Proper nutrition can help you avoid many diseases, including dementia. For example, it can help you avoid cancer, type 2 diabetes, obesity, stroke, and heart disease. The brain’s health cannot be improved by consuming any one meal, component, or nutrient. Instead, the key is to eat various foods in appropriate portions. It’s what nutritionists call a “balanced” diet. A healthy brain needs a lot of different nutrients, and you’re more likely to get all of them if you eat a well-balanced diet. The NHS Eatwell guide explains all the different parts of a healthy diet and how much of each is needed daily. Some dietary patterns, like the Mediterranean diet, have been shown to reduce the risk of developing dementia. A Mediterranean diet doesn’t mean you can only eat foods that are usually eaten in the Mediterranean area. Try to stick to these rules instead:

Eat plenty of whole-grain starches like whole-meal bread, rice, and pasta.

You should often eat fruits, vegetables, pulses (like beans, peas, and lentils), nuts, and seeds.

Reduce your consumption of beef, lamb, and processed meats like hot dogs, sausage, and bacon.

Regular consumption of oily fish, such as salmon and mackerel, is highly recommended. However, you should restrict your intake of breaded or coated fish because it is a good source of harmful fat.

In cases where you must have dairy, opt for the low-fat versions.

Olive oil and rapeseed oil are just two examples of plant-based oils that work well in the kitchen. Avoid using solid fats such as butter, lard, and ghee if possible.

Consume no more than 6 grammes (approximately a teaspoon) of salt per day.

Pastries, candies, cookies, cakes, and chocolate should ideally be saved for special occasions.

If you don’t currently drink, cut back, and eat before drinking.

Don’t Smoke

Dementia is more likely to occur in people who smoke cigarettes. Blood vessels in the brain, heart, and lungs are particularly vulnerable to damage from smoking. Infinitely better health outcomes can be achieved anytime by refraining from tobacco use. However, the less brain damage you sustain if you quit early, the better off you’ll be.

Drink Less Alcohol

The chance of acquiring dementia is raised when one consumes excessive amounts of alcohol. Do you drink alcohol regularly? Stay within the safe and healthy guidelines. Extreme binge drinking results in toxic quantities of substances entering the brain. Try not to consume more than 14 units of alcohol every week. This is roughly the equivalent of one daily pint of beer or one daily small glass of wine. If you drink more than this amount of alcohol regularly, you are more likely to hurt your brain and other organs, which makes you more likely to get dementia.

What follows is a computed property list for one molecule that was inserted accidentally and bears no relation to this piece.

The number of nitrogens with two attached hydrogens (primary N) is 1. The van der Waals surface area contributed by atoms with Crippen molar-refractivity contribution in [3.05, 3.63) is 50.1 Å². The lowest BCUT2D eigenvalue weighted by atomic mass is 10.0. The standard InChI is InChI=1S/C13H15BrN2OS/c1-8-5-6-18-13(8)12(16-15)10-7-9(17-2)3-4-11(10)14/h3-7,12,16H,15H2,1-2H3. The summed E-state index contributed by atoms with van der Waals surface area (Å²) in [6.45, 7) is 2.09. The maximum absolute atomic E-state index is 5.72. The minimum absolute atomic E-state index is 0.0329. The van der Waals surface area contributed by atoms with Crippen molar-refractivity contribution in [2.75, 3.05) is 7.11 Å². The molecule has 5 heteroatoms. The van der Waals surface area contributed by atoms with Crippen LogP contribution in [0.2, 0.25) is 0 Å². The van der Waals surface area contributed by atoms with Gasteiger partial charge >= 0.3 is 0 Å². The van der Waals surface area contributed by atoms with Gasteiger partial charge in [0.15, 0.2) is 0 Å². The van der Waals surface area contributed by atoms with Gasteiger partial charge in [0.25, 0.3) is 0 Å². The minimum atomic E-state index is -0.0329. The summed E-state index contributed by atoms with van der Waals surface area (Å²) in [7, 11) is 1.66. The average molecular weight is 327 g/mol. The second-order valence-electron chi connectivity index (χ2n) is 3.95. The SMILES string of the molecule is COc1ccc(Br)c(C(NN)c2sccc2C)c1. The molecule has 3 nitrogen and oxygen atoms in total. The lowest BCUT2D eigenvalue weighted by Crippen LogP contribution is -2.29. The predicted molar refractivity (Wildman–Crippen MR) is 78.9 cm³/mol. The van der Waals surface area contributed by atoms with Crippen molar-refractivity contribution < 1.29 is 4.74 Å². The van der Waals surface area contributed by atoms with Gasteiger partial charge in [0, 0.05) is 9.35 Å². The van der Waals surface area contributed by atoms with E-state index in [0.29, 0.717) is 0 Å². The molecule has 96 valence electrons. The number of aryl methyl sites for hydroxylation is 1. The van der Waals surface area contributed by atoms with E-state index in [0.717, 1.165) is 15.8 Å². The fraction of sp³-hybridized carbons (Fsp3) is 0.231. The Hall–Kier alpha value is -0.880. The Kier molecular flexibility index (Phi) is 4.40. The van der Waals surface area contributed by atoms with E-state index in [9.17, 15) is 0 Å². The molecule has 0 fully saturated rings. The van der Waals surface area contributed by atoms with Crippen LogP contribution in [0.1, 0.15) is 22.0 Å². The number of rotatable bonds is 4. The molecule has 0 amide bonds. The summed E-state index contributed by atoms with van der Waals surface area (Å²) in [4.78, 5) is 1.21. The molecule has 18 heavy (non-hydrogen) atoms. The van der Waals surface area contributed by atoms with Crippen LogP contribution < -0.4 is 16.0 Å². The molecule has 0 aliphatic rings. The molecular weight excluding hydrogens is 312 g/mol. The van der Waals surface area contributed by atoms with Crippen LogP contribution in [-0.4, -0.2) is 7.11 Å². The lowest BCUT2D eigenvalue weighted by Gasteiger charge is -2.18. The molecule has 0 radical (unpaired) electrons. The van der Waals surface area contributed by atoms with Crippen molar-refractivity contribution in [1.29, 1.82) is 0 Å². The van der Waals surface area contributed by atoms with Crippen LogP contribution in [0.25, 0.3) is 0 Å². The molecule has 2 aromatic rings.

Stay Mentally and Socially Active

Taking part in mental or social activities has been linked to a stronger ability to deal with illness, less stress, and a better mood. This suggests that doing these things may slow the start of dementia or even stop it from happening. The best way to keep your mind sharp is to regularly engage in mentally taxing pursuits. Puzzles and crosswords are just two examples of the many different things you can do. Adding things to your daily routine that make you use your brain, such as learning something new or practising critical thinking, will help you live a longer, healthier life. For instance,

Any kind of adult education or learning a craft, especially in a group. For example, volunteering with the Alzheimer’s Society Playing a sport or game; hobbies like playing cards, chess, or board games; reading; joining a book club; reading; writing; keeping a journal; learning a new language, and keeping a diary. Use your smartphone or tablet (such as an iPad) with apps that challenge your brain. Apps in this genre tend to be puzzles, memory, or board games.

Participating in group events can help keep your brain healthy and stave off dementia. This includes both face-to-face and virtual meetings with other people. This means that maintaining relationships with those who are dear to you, including friends and family, is crucial.

Take Control of your Health

Certain illnesses, such as high blood pressure and diabetes, are more common as people age. Dementia risk may be raised in patients with several disorders. Getting a check-up is a crucial preventative measure.